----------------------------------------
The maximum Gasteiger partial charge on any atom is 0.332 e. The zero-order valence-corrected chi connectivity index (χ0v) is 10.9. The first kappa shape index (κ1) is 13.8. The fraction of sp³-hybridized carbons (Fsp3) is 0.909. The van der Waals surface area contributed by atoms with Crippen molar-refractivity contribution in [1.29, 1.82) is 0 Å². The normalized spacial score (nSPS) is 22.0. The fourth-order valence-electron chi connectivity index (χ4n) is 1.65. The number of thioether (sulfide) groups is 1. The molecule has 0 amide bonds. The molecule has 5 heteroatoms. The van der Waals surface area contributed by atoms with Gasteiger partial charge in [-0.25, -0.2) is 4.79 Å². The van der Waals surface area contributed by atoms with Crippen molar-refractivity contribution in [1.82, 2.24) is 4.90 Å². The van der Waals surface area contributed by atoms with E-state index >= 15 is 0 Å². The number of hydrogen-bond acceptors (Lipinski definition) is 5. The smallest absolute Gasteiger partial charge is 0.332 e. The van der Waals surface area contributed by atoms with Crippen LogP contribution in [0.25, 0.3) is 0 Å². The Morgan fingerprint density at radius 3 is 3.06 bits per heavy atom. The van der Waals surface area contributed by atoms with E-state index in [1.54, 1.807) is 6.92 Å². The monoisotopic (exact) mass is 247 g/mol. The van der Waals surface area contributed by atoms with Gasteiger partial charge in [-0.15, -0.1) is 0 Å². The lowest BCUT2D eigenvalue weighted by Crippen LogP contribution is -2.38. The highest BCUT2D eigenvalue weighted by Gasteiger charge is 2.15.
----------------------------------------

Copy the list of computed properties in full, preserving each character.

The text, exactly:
The maximum Gasteiger partial charge on any atom is 0.332 e. The zero-order valence-corrected chi connectivity index (χ0v) is 10.9. The first kappa shape index (κ1) is 13.8. The fraction of sp³-hybridized carbons (Fsp3) is 0.909. The van der Waals surface area contributed by atoms with Crippen molar-refractivity contribution in [1.29, 1.82) is 0 Å². The normalized spacial score (nSPS) is 22.0. The fourth-order valence-electron chi connectivity index (χ4n) is 1.65. The number of thioether (sulfide) groups is 1. The molecule has 0 amide bonds. The molecule has 5 heteroatoms. The van der Waals surface area contributed by atoms with Gasteiger partial charge in [-0.25, -0.2) is 4.79 Å². The van der Waals surface area contributed by atoms with Crippen molar-refractivity contribution in [1.82, 2.24) is 4.90 Å². The van der Waals surface area contributed by atoms with E-state index >= 15 is 0 Å². The number of hydrogen-bond acceptors (Lipinski definition) is 5. The smallest absolute Gasteiger partial charge is 0.332 e. The van der Waals surface area contributed by atoms with Crippen LogP contribution in [0.25, 0.3) is 0 Å². The Morgan fingerprint density at radius 3 is 3.06 bits per heavy atom. The van der Waals surface area contributed by atoms with E-state index in [1.54, 1.807) is 6.92 Å². The monoisotopic (exact) mass is 247 g/mol. The van der Waals surface area contributed by atoms with Gasteiger partial charge in [-0.15, -0.1) is 0 Å². The lowest BCUT2D eigenvalue weighted by Crippen LogP contribution is -2.38. The highest BCUT2D eigenvalue weighted by Gasteiger charge is 2.15.